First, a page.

Thank you, that is really good advice.  I should have some time tomorrow to visit my git tech and will ask for the a redress.  I have trusted him with several other gits and he's a straight shooter plus he builds really nice custom guitars on the side so knows his stuff.  Thanks for the invite to call, I'll do that after I talk with him.   Cheers
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« Reply #6 on: January 05, 2017, 01:49:08 PM »

Hey Rob -
I've got a 00-03 that I've had for a year or two now.  It's a daily player and has some wear just on the top two or three frets, high side,  b and e strings.  I'd consider that just normal wear (it looks like that on all my guitars after a couple of years) and I'm probably not good enough to notice the "note dying" thing or whatever.  So, when does this need to be addressed? When you see it going on down to the 5th fret on the hi e, or may be when the g starts showing wear on first or second fret? 

I know I know, bring it in and let me look at it. 
There, said it for you-
 

But any help in evaluation appreciated. 
thanks,
Tom
 
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Barefoot Rob
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« Reply #7 on: January 05, 2017, 02:58:14 PM »

If the top of the frets appear to be flat its time.You can see the flattening by comparing the high side of the fret with the low side of the fret.What you don't want to do it let it continue down the neck.
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« Reply #8 on: January 05, 2017, 05:38:25 PM »

I've been playing 20+ years but still know little to nothing about tech issues.  Last year my 2003 D-03BW was having some serious tuning issues (or what I thought were tuning issues).  I posted about it here: http://www.larriveeforum.com/smf/index.php?topic=49185.20 and ended up getting some new frets (about the first five or six, anyway).  My frets were so worn down in certain spots that it seems like it would have been more work to dress them than replace.  I'm just wondering how many times can frets be dressed before you're basically down flat with the fretboard?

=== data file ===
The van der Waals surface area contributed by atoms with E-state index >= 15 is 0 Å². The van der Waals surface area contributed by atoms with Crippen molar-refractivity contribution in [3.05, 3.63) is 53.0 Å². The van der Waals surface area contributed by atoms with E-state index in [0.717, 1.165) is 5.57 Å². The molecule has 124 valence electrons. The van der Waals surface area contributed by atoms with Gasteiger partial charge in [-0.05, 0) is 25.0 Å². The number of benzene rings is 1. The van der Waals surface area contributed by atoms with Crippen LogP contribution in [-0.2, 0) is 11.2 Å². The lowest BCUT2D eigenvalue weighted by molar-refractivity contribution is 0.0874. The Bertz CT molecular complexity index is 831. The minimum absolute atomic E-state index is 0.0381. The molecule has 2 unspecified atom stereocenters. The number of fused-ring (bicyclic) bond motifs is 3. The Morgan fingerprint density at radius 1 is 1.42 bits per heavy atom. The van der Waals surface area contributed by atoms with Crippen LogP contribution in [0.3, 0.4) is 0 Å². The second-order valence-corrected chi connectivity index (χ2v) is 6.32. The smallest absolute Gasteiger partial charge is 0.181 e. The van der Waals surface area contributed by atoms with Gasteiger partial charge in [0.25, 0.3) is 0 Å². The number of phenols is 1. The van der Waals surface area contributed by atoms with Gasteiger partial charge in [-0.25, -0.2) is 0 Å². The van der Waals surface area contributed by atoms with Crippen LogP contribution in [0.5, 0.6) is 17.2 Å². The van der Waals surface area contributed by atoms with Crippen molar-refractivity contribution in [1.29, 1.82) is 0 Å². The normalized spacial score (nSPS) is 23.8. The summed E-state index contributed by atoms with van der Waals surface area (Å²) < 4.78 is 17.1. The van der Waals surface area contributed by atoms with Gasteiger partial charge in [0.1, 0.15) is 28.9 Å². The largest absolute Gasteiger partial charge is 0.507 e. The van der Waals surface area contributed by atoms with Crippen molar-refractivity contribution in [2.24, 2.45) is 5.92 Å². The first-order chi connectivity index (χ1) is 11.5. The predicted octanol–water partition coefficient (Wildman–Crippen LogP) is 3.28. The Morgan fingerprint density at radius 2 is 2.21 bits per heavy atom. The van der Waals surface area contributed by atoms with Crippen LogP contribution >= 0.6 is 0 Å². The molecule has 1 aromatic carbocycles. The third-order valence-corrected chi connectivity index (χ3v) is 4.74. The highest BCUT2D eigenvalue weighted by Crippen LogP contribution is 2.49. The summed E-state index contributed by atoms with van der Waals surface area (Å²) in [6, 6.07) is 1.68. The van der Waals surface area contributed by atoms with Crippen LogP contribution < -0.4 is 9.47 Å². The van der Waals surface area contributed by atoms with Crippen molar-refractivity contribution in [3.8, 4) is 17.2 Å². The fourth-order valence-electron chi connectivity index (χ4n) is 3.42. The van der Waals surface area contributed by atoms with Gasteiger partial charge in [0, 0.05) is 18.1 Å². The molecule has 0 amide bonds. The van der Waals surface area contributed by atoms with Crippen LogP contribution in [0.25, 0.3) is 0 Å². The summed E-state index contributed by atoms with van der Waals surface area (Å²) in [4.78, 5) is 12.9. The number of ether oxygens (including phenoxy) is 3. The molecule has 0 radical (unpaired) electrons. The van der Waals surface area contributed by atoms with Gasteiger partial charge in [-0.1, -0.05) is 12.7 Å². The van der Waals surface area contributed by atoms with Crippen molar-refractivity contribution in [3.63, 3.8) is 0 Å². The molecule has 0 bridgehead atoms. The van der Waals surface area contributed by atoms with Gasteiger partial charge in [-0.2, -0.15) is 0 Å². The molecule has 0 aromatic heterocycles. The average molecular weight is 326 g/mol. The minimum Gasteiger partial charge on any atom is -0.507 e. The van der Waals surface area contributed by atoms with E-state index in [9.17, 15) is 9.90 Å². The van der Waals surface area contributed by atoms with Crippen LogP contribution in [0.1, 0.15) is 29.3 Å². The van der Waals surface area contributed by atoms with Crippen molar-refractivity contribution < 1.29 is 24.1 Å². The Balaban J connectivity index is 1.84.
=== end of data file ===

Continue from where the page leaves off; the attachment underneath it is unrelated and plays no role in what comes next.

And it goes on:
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Barefoot Rob
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« Reply #9 on: January 05, 2017, 07:47:35 PM »

If the tech knows what there doing you should get 6-8 dressings so about 20 or so years before needing a refret.The liter the touch the more dressings you can get.Replacing a few frets take's away there longevity because they will need to be dress to the height of the other frets.
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« Reply #10 on: January 06, 2017, 04:35:04 PM »

One of my main problems was probably my lack of a light touch.  I tend to play like I'm trying to choke a bear or twist the neck off the guitar.  I started out on crappy guitars with high action and I guess the practice has stuck.  My 13-year frets were absolutely toast. 
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« Reply #11 on: January 06, 2017, 04:49:18 PM »

Wouldn't it just be easier, when your first three frets wear out, to buy a capo, put it on at the third fret, and keep playing until the next three wear out?

You could even get a set of super heavy strings and tune down if you still want to play in standard tuning...

 
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Barefoot Rob
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« Reply #12 on: January 06, 2017, 05:41:25 PM »